Ethan Holt earned the nickname “Hercules” when he won the decathlon at the Olympics in his twenties. A decade later, his wife has died in a car accident, so he returns to his Alma Mater to teach. There was a scandal over his Olympic win and as a single father he now wants nothing more than to forget his past. He makes his daughter Skip his whole world, but that world comes crashing down when she is kidnapped. In order to get her back, he receives bizarre ransom demands that stretch his athletic abilities to the limit. He realizes he has to complete the twelve labors of Hercules by someone who has followed every step of Ethan’s career. Ethan soon discovers it is not only his athletic career that has been followed but also his entire life. Secrets from his past start to come to light and in order to save his daughter he must first come terms with the horrors he has long forgotten.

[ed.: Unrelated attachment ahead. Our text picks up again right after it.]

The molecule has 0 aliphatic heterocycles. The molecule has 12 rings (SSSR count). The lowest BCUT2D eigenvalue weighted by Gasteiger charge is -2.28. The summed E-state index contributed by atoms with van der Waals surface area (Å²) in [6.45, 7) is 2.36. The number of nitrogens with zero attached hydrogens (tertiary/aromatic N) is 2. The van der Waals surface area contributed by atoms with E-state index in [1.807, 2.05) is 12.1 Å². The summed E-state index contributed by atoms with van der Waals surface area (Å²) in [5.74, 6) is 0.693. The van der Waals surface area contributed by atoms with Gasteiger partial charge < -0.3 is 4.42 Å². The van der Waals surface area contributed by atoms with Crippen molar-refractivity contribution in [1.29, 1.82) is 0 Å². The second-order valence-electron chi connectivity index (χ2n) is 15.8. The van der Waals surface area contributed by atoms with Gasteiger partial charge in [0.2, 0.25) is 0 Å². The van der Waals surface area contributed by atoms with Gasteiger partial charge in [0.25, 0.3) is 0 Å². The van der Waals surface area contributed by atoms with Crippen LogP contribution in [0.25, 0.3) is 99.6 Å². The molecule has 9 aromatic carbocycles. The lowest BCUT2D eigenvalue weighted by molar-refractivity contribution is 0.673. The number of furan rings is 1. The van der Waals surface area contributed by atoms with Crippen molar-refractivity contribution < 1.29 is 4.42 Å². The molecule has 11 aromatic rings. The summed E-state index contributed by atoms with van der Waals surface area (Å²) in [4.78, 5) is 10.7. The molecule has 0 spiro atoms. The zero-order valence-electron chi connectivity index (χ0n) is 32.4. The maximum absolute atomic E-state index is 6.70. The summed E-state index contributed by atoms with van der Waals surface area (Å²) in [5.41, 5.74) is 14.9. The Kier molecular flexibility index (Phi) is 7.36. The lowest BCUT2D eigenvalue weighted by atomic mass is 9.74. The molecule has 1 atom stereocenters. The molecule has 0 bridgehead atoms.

This story had an interesting premise and great suspense throughout the book. Unfortunately, the heavy use of cursing throughout the book really bothered me. This character was supposed to be an intelligent professor, but as he struggled against the clock to save his daughter, all he had to say were four-letter words.
Skip brought about a more believable part of the story. She was a great character and I enjoyed the times that the book focused on her. There were a few other characters that helped bring the story to life, like the detective, who after working an abduction case in her own family was thrust at it again with Ethan. The story came to an exciting, intense conclusion—a showdown in a graveyard. If cursing doesn’t bother you, this is a book you will really enjoy.
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